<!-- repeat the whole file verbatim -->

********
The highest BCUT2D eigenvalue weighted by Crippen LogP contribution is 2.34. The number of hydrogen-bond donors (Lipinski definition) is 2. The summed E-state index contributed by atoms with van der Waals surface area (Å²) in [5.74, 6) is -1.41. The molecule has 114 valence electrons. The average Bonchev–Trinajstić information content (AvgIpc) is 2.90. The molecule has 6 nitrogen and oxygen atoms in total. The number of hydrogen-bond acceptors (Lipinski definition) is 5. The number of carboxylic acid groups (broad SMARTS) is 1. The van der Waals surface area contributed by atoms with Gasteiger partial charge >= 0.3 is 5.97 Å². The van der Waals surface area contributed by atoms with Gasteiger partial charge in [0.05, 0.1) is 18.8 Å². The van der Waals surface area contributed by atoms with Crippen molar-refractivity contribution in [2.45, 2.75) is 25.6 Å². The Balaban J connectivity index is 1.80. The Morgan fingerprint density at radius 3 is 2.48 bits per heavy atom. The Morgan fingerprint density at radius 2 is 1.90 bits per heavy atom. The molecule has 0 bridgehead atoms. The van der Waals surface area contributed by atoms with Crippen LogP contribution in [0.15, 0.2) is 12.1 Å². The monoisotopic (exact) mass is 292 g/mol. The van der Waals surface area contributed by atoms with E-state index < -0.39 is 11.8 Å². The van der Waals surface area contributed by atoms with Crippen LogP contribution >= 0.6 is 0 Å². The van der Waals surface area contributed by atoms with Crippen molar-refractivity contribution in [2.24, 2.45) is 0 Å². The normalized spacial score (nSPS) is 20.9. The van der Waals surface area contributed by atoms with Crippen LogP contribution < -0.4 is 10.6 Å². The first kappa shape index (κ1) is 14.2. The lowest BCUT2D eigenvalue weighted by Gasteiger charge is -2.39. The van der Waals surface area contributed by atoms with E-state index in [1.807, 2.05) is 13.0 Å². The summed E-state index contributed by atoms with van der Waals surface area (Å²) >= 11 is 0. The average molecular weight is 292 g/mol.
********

The highest BCUT2D eigenvalue weighted by Crippen LogP contribution is 2.34. The number of hydrogen-bond donors (Lipinski definition) is 2. The summed E-state index contributed by atoms with van der Waals surface area (Å²) in [5.74, 6) is -1.41. The molecule has 114 valence electrons. The average Bonchev–Trinajstić information content (AvgIpc) is 2.90. The molecule has 6 nitrogen and oxygen atoms in total. The number of hydrogen-bond acceptors (Lipinski definition) is 5. The number of carboxylic acid groups (broad SMARTS) is 1. The van der Waals surface area contributed by atoms with Gasteiger partial charge >= 0.3 is 5.97 Å². The van der Waals surface area contributed by atoms with Gasteiger partial charge in [0.05, 0.1) is 18.8 Å². The van der Waals surface area contributed by atoms with Crippen molar-refractivity contribution in [2.45, 2.75) is 25.6 Å². The Balaban J connectivity index is 1.80. The Morgan fingerprint density at radius 3 is 2.48 bits per heavy atom. The Morgan fingerprint density at radius 2 is 1.90 bits per heavy atom. The molecule has 0 bridgehead atoms. The van der Waals surface area contributed by atoms with Crippen LogP contribution in [0.15, 0.2) is 12.1 Å². The monoisotopic (exact) mass is 292 g/mol. The van der Waals surface area contributed by atoms with E-state index < -0.39 is 11.8 Å². The van der Waals surface area contributed by atoms with Crippen LogP contribution >= 0.6 is 0 Å². The van der Waals surface area contributed by atoms with Crippen molar-refractivity contribution in [2.24, 2.45) is 0 Å². The normalized spacial score (nSPS) is 20.9. The van der Waals surface area contributed by atoms with Crippen LogP contribution < -0.4 is 10.6 Å². The first kappa shape index (κ1) is 14.2. The lowest BCUT2D eigenvalue weighted by Gasteiger charge is -2.39. The van der Waals surface area contributed by atoms with E-state index in [1.807, 2.05) is 13.0 Å². The summed E-state index contributed by atoms with van der Waals surface area (Å²) >= 11 is 0. The average molecular weight is 292 g/mol.